The lobby was practically deserted when I arrived, except for the cleaning lady who told me I had to wait for someone to sign me up before I can proceed and no, I really cannot go straight to the radiology department even though I had an appointment so, I contented myself watching her driving this noisy machine over the floor. I noticed that she missed several spots. To think that these people often earn more than caregivers and they don’t have to work in ungodly shifts and not liable for anything. Unfair. I quickly shifted my forced interest to a cake cabinet standing haphazardly in one corner next to the entrance to the cafeteria close to the window of the gift shop next door. It housed some unappetizing bunch that looked like some forgotten morsels from a distant  birthday party that have gone wrong. I shuddered with the thought. yuck!

More people arrived. I tried to distinguish patients from hospitals workers. Not easy when everyone wear casuals. Anyone could be anybody. I gave up. When my numbered flashed on the monitor overhead I went to the window and was shocked to find a girl behind the computer screen. How old was she? fourteen? fifteen? She was wearing some gothic fashion rings which in any other circumstances I will find beautiful and probably wear myself, but in that setting… I half-expecting her to open a bottle of neon colored nail polish and start painting her nails. No, I am not being judgmental. Just saying how I felt at that moment.

I made it to the waiting room without any accident. They gave me some form to sign. Pretty basic information like pacemaker, pregnancy, operation, claustrophobia, that sort of things. I was glad I was the first to arrive. It means I can get out of there soon and go to work as if nothing happened. When they called the first patient, it wasn’t my name; I was puzzled. My appointment was at 7:00, it was almost 30 minutest past, I begun to wonder about under what kind of file system these people are operating. I walked myself to the information and asked. They didn’t answer my question but promised me I will be the next. That was good enough for me.

True to their words, after quarter of an hour they sent me into a cubicle with two doors at both ends. A woman told me to lock the door closer to me, strip naked and put on  the hospital gown which was folded neatly on a chair.  There were 3 hooks on one corner of the wall and a mirror next to it. As usual, they were too high for me, but they provided a chair for me to stand on, no?

It took another quarter of an hour before the door to my right opened and the same woman called me in. By that time I was so nervous I could jumped out of my skin. You see, I can (and I did numerous times) jump from the top of a train bridge knowing there were submerged pillars under the water to tie boats and trains can pass by any moment, or somersault from the top of waterfalls while from up there I can see there were rocks underneath and if I don’t hit the right spot it could cost my life. I roamed around in cemeteries in the night playing spirit of the glass. I broke in empty dilapidated/abandoned houses just for fun, climbed on roofs to watch the moon and rowed boats in the middle of a storm but I am terrified of MRI scan I was practically shitting in my pants.

The radiologist instructed me to lie down and told me not to move an inch in any circumstances for whatever reason. She locked my head in one place by placing some sort of frame over me after giving me earplugs and placing a huge headphone over my head. She also informed me that the process will take 15-to 90 minutes and handed me a sort of rubber ball attached to a hose which strongly reminds me of a giant perfume sprayer. It’s a bell she said. In case something will happen.  I wanted to shout: Something could happen??? But I keep quiet. The sooner I get out of there, the better. I was happy enough she didn’t need to inject me with contrast dye like the last time. I closed my eyes and started counting. I can never managed to open them during the procedure. I have this feeling that if I do that, some radiation (I know it’s magnetic)  will rendered me blind for the rest of my life. Also, I am scared to see the inside of the cylinder and how tight it is. I am not claustrophobic but during every MRI scan I underwent, temporarily I am. So much so that I have a very strong urge to bolt upright and run away from there as fast as I could.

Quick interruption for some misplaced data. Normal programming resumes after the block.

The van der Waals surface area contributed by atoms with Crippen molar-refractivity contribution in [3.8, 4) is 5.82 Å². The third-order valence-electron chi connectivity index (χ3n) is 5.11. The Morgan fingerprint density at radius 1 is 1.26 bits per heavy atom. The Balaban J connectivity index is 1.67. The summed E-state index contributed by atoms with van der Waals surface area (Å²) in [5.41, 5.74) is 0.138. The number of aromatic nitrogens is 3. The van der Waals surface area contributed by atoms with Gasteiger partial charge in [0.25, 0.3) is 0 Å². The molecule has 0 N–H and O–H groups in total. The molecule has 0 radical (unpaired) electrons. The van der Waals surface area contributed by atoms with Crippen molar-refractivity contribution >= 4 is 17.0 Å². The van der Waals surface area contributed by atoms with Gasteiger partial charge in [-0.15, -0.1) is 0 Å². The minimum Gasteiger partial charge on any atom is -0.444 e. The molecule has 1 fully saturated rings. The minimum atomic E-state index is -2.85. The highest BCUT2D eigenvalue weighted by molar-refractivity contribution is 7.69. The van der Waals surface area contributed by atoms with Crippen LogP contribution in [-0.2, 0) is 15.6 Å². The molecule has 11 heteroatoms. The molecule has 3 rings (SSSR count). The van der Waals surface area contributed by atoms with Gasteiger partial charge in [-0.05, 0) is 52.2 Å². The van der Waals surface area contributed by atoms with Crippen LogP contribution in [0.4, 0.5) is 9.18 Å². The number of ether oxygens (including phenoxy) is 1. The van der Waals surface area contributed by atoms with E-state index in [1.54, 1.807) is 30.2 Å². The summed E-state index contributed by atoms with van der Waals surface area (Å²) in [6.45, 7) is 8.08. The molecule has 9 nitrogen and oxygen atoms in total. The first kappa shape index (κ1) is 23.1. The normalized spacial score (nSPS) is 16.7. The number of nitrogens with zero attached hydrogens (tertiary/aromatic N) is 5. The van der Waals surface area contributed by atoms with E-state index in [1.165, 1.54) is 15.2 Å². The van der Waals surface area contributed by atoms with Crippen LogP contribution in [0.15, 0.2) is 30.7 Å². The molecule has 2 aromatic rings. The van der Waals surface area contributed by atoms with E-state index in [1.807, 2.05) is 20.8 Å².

Counting didn’t work so, I started breathing slowly and deliberately. When that failed as well I tried singing Two Less Lonely People In The World by Air Supply, my favorite band. Though I can recall the lyrics perfectly well, it failed to do the trick. I noticed I begun singing them higher and higher in my head till it reached a hysterical pitch. How long I still have to wait? How long is 15 minutes (or more) in this torture chamber? My knees started twitching and I  was in danger of opening my eyes and sitting upright. It took all the courage I could muster to lie there perfectly still.

Just when I  thought I could not handle it anymore, the motorized bed slid down and I was told it was over. I never been more relieved to be dismiss in my life than in that moment. I dressed in record time, jumped in the car and drove in search of a bakery. I desperately needed some donuts, my current addiction.  I glanced at the paper next to me in the passenger seat. It contains some information I need to check to find out the result of my scan online. I decided it could wait. I know that I will find there nothing new, only worse…

TunnelVision

Alert!

We seem to be experiencing deadliest heat wave these last few days and there is no improvement in sight according to the weather forecast. Today the temperature soars to staggering 37 degrees in the shadow and still is at this moment (19:30 hours) my (established) plants look dead even after soaking them pretty good this morning and yesterday evening. I can’t even begin to describe how I feel… Hopefully it ends soon.